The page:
As much as we all want to believe that our favorite gaming companies exist to provide us with fun happy joyful times, it's important to remember that they're all committed chiefly to profits and the marketing message (and if we still manage to have fun afterwards then, hey, good for us). MTV's Stephen Totilo was recently caught at a Nintendo media event straying from the intended message by enjoying the forbidden fruit that is Battalion Wars 2. Yes, the game was on display for the press to play, but apparently the press wasn't supposed to play it.
See, when he and I sat down to play the game, no Nintendo reps were looking. We went to a menu screen that would have allowed us to play the single-player campaign, but I told him that Nintendo didn’t want us playing that. Let’s be good sports and just try the multi-player stuff, I suggested. So we clicked the multiplayer options. Available to use were Co-op, Skirmish and Armada... So I said we should play [Armada]. We booted it up. We read on-screen directions that instructed us to steer our respective fleets of battleships and destroyers into conflict. I started chugging the ships into motion. And then… a Nintendo rep came over and told us to stop playing.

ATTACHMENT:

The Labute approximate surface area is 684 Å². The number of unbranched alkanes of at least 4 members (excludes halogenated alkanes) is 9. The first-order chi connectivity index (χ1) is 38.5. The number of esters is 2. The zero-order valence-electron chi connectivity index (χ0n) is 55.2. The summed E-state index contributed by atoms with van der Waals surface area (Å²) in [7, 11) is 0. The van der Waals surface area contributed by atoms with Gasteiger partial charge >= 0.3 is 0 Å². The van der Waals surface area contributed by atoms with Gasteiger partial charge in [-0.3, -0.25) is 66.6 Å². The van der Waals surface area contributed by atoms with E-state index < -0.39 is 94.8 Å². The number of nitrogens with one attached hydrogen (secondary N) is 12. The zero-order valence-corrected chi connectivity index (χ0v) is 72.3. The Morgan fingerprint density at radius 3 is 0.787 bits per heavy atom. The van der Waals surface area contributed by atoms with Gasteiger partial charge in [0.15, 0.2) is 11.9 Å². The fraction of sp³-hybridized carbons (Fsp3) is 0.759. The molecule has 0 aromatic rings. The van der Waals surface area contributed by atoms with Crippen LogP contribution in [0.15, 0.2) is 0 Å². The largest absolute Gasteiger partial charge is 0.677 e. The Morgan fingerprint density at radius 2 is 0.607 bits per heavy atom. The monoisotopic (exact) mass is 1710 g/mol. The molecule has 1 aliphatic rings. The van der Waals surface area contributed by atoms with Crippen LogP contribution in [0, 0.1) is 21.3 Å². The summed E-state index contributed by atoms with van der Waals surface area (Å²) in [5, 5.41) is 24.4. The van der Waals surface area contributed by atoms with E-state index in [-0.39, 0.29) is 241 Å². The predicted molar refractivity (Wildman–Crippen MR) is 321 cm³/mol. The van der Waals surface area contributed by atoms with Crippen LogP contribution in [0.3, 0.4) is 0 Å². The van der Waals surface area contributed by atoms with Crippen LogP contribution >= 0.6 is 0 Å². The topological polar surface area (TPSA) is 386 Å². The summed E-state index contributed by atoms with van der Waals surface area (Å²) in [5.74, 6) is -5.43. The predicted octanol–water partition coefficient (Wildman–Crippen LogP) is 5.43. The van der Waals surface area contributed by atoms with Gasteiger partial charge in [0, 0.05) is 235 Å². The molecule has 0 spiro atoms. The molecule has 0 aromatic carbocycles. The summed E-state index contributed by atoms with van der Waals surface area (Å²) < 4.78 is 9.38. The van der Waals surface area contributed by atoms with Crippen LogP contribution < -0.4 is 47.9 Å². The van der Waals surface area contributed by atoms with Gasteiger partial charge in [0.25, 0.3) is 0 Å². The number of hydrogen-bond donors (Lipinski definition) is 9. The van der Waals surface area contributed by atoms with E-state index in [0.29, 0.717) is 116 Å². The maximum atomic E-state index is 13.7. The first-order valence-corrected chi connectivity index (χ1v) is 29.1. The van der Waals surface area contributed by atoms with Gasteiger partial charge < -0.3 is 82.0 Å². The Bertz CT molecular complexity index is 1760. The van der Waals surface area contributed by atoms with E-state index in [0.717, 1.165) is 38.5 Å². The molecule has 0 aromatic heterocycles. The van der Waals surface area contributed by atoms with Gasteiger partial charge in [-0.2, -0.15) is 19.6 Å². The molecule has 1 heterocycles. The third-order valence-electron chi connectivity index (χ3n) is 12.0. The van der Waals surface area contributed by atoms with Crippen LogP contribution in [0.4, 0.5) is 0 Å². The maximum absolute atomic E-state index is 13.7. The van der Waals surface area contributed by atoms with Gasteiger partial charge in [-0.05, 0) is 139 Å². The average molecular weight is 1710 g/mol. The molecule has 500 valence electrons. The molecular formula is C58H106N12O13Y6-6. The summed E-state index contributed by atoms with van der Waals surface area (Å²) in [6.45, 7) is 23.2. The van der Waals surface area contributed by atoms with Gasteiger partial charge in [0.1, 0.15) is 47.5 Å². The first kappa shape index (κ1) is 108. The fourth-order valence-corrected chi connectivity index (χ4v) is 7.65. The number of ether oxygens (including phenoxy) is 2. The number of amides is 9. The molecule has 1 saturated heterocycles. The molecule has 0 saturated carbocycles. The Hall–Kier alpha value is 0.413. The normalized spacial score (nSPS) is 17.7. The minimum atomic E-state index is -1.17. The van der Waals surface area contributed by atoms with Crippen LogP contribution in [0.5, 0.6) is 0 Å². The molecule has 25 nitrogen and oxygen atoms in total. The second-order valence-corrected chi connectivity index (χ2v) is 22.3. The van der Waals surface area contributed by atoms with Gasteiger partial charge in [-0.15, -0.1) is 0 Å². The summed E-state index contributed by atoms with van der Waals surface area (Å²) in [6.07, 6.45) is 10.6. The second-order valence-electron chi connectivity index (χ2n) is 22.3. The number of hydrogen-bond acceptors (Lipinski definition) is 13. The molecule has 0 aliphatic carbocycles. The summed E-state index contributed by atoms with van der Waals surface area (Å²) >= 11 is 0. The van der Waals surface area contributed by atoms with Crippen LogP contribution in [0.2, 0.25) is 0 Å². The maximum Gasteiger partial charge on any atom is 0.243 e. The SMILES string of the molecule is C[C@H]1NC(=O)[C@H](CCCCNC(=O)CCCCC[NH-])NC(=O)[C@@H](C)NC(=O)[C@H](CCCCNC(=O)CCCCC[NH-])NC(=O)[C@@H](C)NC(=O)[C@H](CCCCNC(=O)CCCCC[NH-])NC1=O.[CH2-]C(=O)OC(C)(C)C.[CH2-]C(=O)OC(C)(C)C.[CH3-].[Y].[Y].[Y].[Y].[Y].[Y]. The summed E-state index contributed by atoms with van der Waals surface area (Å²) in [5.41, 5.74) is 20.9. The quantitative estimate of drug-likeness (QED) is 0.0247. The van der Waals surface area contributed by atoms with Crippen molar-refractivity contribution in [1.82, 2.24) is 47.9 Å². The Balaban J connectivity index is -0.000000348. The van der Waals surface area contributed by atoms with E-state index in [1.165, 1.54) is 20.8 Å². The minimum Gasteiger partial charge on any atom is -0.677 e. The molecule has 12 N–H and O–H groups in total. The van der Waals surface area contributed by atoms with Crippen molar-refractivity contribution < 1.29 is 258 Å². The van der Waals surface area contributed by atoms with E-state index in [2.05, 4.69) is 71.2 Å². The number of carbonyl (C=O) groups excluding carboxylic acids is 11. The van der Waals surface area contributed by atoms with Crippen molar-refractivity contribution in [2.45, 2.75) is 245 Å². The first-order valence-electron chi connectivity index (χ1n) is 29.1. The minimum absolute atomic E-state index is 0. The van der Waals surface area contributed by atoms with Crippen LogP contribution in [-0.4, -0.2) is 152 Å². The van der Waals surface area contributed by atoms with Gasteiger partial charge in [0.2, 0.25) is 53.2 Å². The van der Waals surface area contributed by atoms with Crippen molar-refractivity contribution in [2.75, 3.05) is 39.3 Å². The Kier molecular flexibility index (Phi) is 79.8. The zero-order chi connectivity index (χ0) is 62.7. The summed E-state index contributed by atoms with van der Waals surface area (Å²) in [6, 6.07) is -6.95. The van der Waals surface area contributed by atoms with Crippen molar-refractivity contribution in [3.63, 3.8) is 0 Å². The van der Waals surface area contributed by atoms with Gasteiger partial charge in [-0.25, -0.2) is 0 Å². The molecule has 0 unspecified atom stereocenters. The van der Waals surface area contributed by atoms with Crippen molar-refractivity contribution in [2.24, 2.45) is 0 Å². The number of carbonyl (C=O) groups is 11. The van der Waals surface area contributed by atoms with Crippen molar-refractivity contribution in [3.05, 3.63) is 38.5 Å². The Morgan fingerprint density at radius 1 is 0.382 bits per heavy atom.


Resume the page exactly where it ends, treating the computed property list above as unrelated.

We were told that the company only wanted people to play the Wi-Fi options. I explained that we were. But, actually, the company only wanted people to play the Wi-Fi Skirmish options. I protested: isn’t this game coming out in two weeks? Doesn’t Nintendo want people to know about this? The Nintendo rep apologized and told me he was only going by the instructions that had been written down for him.
Once again I'm forced to wonder why companies make game demos and information available to the press if they don't want us to play and discuss them. There's a history of this kind of behavior from companies such as Sony, Asustek, Capcom, and Square-Enix in addition to Nintendo. Let me say it one more time: if you don't want the media to see something, don't show the secret material at a media event!